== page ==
By walking the course and seeing the jumps in person, riders can begin to formulate a strategy for the round. 

Unlike hunter obstacles, jumper obstacles need only be taken in the correct order and direction – it’s up to the rider to decide exactly how they want to get from one obstacle to the next, as well as decide when and where you’re going to change leads. 

Taking Turns 

Generally, jumper riders have a lot of freedom in how you decide to handle turns. However, how you take turns can also make or break your round. 

An international show jumper on a chestnut horse looks ahead to the next jump
Image by TheOtherKev on Pixabay

For example, you may decide to take a wide, sweeping turn and set your horse up well for a clean jump. It’ll take a bit longer, but a good setup means greater chances of clearing the fence.  

Or you may opt to take the turn a little tighter, shave off a stride, and cut another second from your time. The result will be a more competitive time, but there’s a tradeoff – tight turns or jumping on an angle is harder, increasing the risk of knocking a rail and incurring a fault, which will likely put you out of the ribbons. 

Knowing you and your mount’s physical capabilities and limitations is important here. A newer horse or rider may benefit from taking more time to set up carefully for jumps, whereas an experienced horse and rider pair may be more comfortable jumping on an angle or with fewer strides to set up, allowing them to lay down a more competitive time. 

Considering the Obstacles  

A rider’s strategy is also based on the type of obstacle and where it appears in the course. 

Generally speaking, higher obstacles require more power and impulsion from the hocks to launch the horse into the air, which is usually achieved by collecting the canter more. 

A bright vertical and dark oxer jump combination in a sand riding ring.
Image by idunlop on Pixabay


Lower spread jumps, like oxers or water jumps, don’t require the same height effort but may need a longer jump, so asking for speed and extension, instead of impulsion and collection, is a better strategy. 

You’ll also want to consider how your horse will react to each obstacle. For example, will the bushy flower pots on that second oxer cause your horse to spook or balk? 

Or maybe that thin vertical without a good ground line (a pole on the ground immediately in front of the jump, which helps the horse gauge the height of the obstacle) will require a slower approach to give your horse time to gauge the height.  

What about water jumps? Horses have different visual acuity than humans do, meaning that a shadow or dark pool, like a water jump, can look like a never-ending pit instead of a shallow splash pad. Your mount may need some extra confidence over an obstacle like this, so seeing it ahead of time gives you the chance to prepare and be ready with a strong leg to help him over the scary obstacle. 

The Rounds Before You

A strategy can change before you even enter the ring, which is another reason why it’s important to walk the course and consider your options. If you want to be competitive, you’ll need to know how the rounds before you go. 

Rider in a blue hunt coat clears a vertical rail fence.
Image by Tesa Photography on Pixabay

For example, if the riders in front of you post faster times than expected, you may decide to take a turn in 5 strides instead of 6 or ask for a faster, extended canter on a long diagonal line with only one obstacle to save time.  

Likewise, if other riders are knocking down rails, this may be an indication that “slow and steady wins the race” and it’s better to take your time and focus on jumping clear (meaning you don’t knock down any fences) than to worry about laying down a blistering fast time.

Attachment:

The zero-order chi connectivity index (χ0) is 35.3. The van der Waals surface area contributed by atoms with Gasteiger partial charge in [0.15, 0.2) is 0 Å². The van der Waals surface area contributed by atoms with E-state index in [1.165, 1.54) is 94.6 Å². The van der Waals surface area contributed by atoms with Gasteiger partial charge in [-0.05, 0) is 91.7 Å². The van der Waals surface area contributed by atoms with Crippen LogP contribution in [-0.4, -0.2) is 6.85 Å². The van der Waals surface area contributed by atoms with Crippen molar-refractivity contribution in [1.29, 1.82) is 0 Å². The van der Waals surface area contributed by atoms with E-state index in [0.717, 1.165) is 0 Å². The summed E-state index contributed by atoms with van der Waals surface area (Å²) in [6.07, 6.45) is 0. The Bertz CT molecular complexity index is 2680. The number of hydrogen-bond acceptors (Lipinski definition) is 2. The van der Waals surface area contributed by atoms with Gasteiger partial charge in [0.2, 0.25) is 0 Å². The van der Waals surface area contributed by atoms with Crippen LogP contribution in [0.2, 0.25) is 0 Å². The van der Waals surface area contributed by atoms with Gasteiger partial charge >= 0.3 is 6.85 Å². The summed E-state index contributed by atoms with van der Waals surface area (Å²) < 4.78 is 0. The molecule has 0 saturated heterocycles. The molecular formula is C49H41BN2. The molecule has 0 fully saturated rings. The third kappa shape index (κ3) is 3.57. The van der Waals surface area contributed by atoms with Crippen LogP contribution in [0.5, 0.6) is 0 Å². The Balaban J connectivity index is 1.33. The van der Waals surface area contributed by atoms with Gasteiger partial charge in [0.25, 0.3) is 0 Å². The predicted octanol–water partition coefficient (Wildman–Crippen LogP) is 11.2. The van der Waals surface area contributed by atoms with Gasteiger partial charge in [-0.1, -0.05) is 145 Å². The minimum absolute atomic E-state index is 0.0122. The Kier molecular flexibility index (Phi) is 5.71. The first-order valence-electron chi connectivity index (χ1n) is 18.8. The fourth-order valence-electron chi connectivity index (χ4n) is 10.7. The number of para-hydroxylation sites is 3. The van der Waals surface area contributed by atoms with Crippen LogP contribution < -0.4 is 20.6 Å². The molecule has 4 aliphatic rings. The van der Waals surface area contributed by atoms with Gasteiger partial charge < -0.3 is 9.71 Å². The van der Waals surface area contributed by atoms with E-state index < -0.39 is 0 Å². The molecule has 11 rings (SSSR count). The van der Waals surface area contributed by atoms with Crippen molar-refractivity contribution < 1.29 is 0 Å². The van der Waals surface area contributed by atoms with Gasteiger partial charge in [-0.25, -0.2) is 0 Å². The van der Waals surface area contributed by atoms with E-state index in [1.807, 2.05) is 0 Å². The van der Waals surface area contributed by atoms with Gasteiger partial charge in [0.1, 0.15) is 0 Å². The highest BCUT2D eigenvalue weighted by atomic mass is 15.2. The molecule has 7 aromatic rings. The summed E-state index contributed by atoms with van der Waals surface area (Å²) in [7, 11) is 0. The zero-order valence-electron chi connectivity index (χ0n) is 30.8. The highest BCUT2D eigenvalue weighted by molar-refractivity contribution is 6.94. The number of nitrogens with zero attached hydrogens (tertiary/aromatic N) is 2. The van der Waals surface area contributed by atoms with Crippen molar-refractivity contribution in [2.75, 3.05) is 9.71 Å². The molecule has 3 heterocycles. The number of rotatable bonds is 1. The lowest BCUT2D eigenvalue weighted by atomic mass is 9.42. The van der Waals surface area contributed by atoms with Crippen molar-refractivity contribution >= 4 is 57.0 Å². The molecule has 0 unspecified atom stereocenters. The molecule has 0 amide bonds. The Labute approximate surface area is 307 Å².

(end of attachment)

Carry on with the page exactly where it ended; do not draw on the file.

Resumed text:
Managing Your Mount 

Your strategy should also involve how you’ll manage your horse’s energy during the round, too. 

This is especially important if he’s new to jumping or showing, if he’s still being brought back into shape, or even based on the temperature and conditions of the day. 

For example, you may choose to ride a wider turn after a triple combination to give your horse an extra stride to catch his breath and collect himself before the next jump, in exchange for cutting a shorter last fence a little tighter to shave some time off your score. 

The Final Obstacle: Visualization

This is a tactic that is often overlooked in the excitement of show day but is a useful tool for everyone, especially equestrians: visualization. 

As you and your coach are walking the course, imagine yourself taking each jump perfectly. In your mind, “see” the perfect takeoff and landing, “feel” exactly where on the course you’re going to change leads or ask for more collection or extension, and imagine yourself hitting every distance while being calm, cool, and confident. 

Rider visualizes a successful jumping round while watching a horse prepare for jumping competition
Image by TheOverKev on Pixabay

Then when it’s your turn in the ring, take a deep breath, remember that you’ve been here before, and let the “movie” in your mind of the perfect jumping round roll. You’ve already done the hard part – counting the distances, picking the takeoff spots, and memorizing the course – now it’s time to enjoy the thrill of showjumping! 

Conclusion

Walking a course can be intimidating the first time (or two or three!). If you can, invite your coach or a seasoned equestrian to walk the course with you until you’re comfortable. 

Remember to stay calm, focused, and consider your course options rather than just obstacles. The perfect round you imagine while walking will soon be your reality when jumping. 

Before I forget… Walking the course and visualizing your round are great tools to help you memorize the course. What other tips or tricks do you use to remember the next fence? Let us know in the comments below!